This is the type of S#^T that will kill ham radio.

My comments are in bold….


· While amateur radio is open and public (which we don’t like, but we are too cheap to license our own commercial network so we’ll take away from the HAM community and tie up a bunch of repeater pairs for our own use while looking down at anybody below the 900mhz as trash.  At least they are up ‘there’ and not tying up 2m and 70cm frequencies like a local SAR group…(that should be on public service frequencies)), linked systems like ours is a collection of privately owned repeaters and linking hub servers. We have a substantial investment in our repeater and linking hardware.

· Others are free to build their own linked system and set their own rules. (because that would be in the spirit of Ham Radio!?)

· Our 900 MHz network was formed by repeater owners with a common interest in 900 MHz and higher operation. This is in part due to technical interest and in part due to the common culture associated with operation on 900 MHz and above. (and the elitist attitude we have decided to pin to it) We don’t want it to become another 2M or 11M (CB) channel. (!?!*$#)  We don’t want ANY linking from FM repeaters or simplex nodes on bands below 900 MHz. (Yet you are linked using AllStarLink that requires that you allow connections from anywhere. Because again! You are using it for FREE. It’s not yours to decide.  Why aren’t you creating an elitist linking network of your own?)

· Radios on 900 MHz come from commercial service and are not generally ham radio store “appliances”. This helps filter out the 2M and 11M culture crowd. (Don’t want THOSE guys. Lowely ham radio operators bringing their jargon up here! Into 900mhz heaven.  They can stay in 2m and 11m hell! We only want people who still have a DOS laptop and a RIB interface to program prehistoric radios… which I have BTW :))

· The operators on the 900 MHz network have interest in the technical side of the hobby. (people below 900mhz couldn’t possible comprehend the ‘technical side of the hobby’)  They could be called “techies” (or wannabe elitest snobs in this case) . They are generally interested in the intimate technical details of repeater building, audio interfacing, Allstar/Asterisk and Linux/Unix systems along with the networking that makes it all work. These are QSO’s that everyone is interested in hearing, regardless of the particular area one lives in. We are all hams and often compare notes on weather differences in other areas on the link as well as other daily activities. (WHOA WAIT! WEATHER????  What next, a conversation about the painful boil on your ass and other ailments?)

· Technical QSO’s often are longer due to the nature of what is being communicated. (Probably even longer if you have to dumb it down and techsplain it to anyone used to operating below 900mhz) Nontechnical QSO’s can get uninteresting quickly and accordingly should be kept short. (like the weather?)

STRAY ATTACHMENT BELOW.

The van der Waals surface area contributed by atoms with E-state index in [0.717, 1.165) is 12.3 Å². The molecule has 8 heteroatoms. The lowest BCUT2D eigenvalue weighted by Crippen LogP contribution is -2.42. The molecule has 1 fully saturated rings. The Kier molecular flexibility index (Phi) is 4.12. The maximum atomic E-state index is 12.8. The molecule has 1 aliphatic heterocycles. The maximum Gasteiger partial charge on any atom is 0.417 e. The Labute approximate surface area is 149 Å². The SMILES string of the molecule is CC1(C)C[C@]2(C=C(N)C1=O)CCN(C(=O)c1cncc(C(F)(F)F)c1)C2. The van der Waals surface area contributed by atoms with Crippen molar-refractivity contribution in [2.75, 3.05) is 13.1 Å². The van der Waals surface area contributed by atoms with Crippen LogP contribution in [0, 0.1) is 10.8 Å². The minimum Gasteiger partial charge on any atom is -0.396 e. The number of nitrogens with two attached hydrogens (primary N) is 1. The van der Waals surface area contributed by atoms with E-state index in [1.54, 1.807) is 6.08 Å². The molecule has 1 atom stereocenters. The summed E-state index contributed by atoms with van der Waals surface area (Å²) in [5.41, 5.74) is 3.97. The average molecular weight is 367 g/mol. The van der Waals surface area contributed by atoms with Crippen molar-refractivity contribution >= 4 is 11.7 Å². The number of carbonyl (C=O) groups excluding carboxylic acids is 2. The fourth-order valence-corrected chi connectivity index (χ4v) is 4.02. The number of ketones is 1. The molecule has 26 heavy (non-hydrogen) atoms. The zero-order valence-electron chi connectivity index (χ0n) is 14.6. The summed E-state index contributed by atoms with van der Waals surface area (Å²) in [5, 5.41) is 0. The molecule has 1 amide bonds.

· Regional hubs often disconnect from the main linking hub during weekday commute times, if there is heavy local/regional activity.

· Acceptable operation on ALL linked systems requires:

o NO calling CQ. If you ID once, EVERYONE heard you. There’s no need to keep doing it. (OK… that is annoying)

o NO general DX calling (essentially, calling CQ) o ONLY use phonetics in your call when needed. If someone doesn’t get your call correctly, then correct with phonetics. (OK.. I’ll give you that one too)

o To restate: Just ID once without phonetics. (Again..phonetics on a crystal clear FM voice network is annoying.. agreed)

o DON’T use CB type lingo like “back to you”, “I’ll be on the side or back in the box”, “Negative contact on . . . . . “, etc, etc. (Don’t forget “Breaker, Breaker 927 MHz”)

o QSO content and length depends the nature of the network (900 MHz is not the same as a 2M network). (WTF does that mean?  Have to talk slower because the wavelength is so fast?)

o Exclusively local QSO’s on the same repeater should be short or moved to a nonlinked repeater, unless the topic is of general linked interest.

· Hams with these common interests and culture are welcome to join in

And there’s your problem lady!  Off my soap box for now….

2 Comments on “This is the type of S#^T that will kill ham radio.

  1. isnt any better out here, thats why you will hardly ever hear anyone once was what active repeaters
    I dont understand this exclusive ideology that has happened in the last decade if not more
    someone the other day told me there are many other talkgroups I could talk on other than venture, I replied no Ill stay here even if its quiet all day
    great post

  2. It does feel like that these days. If you don’t want hams to use it…. don’t put it on ham radio frequencies! This isn’t YOUR sandbox. It belongs to the whole Amateur community.

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